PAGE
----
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The SQL REPLACE function

SQL Expert Rudy Limeback answers an Oracle user's question about the REPLACE function.

I am trying to use a REPLACE statement to replace elements of an AddressLine1 field in an attempt to remove commas, periods, hyphens, and replace '3 South ' with '3 S ' (as in 123 South Main Street to 123 S Main Street), plus 95 other things so far.

What I need to figure out is how to do a replacement of ' Road' at the end of the address to ' Rd' without changing...

an address such as '2884 N Roadrunner Pkwy' to '2884 N Rdrunner Pkwy'. To do this, I need to do something like REPLACE(' Road[ENDOFLINE]',' Rd[ENDOFLINE]'). But that obviously doesn't work.

First of all, my condolences for the onerous task of laundering addresses. This is truly one of those horrible tasks which is better performed outside of the database than with SQL (as I'm sure you already know, faced with 95 things to change).

Let's assume you're using a database system which has a REPLACE function (not all database systems do). The REPLACE you're looking for goes like this:

 UPDATE yourtable SET AddressLine1 = REPLACE(AddressLine1, ' Road', ' Rd') WHERE AddressLine1 LIKE '% Road'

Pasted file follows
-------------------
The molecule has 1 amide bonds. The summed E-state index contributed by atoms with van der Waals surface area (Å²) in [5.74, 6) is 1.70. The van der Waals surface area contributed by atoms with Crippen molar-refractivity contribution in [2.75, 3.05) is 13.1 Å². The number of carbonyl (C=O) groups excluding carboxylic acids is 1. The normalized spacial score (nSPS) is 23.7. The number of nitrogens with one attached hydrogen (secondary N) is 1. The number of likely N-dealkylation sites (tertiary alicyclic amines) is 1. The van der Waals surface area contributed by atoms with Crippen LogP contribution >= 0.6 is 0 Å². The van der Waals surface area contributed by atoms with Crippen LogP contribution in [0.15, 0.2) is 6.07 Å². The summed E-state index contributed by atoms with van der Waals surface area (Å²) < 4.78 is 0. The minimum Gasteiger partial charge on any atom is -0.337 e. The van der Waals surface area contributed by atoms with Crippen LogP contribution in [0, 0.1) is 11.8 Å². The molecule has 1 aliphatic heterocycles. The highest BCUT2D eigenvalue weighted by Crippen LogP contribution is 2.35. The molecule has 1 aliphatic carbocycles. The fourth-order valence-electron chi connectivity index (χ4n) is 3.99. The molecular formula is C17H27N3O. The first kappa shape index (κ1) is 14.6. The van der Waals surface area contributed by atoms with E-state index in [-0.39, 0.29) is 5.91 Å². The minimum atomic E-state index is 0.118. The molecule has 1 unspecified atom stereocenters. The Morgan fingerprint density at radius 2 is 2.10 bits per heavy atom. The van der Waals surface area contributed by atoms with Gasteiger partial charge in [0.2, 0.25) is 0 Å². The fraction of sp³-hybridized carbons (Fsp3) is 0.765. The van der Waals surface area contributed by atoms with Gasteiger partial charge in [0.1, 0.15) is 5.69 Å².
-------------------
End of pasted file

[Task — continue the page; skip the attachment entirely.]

This will perform the update on only those rows that end with ' Road'. Note that there is a leading wildcard for the LIKE string, but no trailing wildcard.

Of course, this will also change '123 Roadley Road' to '123 Rdley Rd'. This is because the REPLACE itself does not look only at the end of the column value, but all through it. If you are worried about these situations, then you could enhance your WHERE clause like this:

 WHERE AddressLine1 LIKE '% Road' AND DATALENGTH(Replace(AddressLine1, ' Road', ' Rd')) = DATALENGTH(AddressLine1)-2

This additional qualification uses the same REPLACE function, and compares the length of the result to the length of the original column value. Since we want only one occurrence to be replaced, which has to be at the end because of the LIKE condition, the new length can only be 2 less than the original (because the letters 'oa' have been removed).

Neat, eh?

This was last published in July 2008

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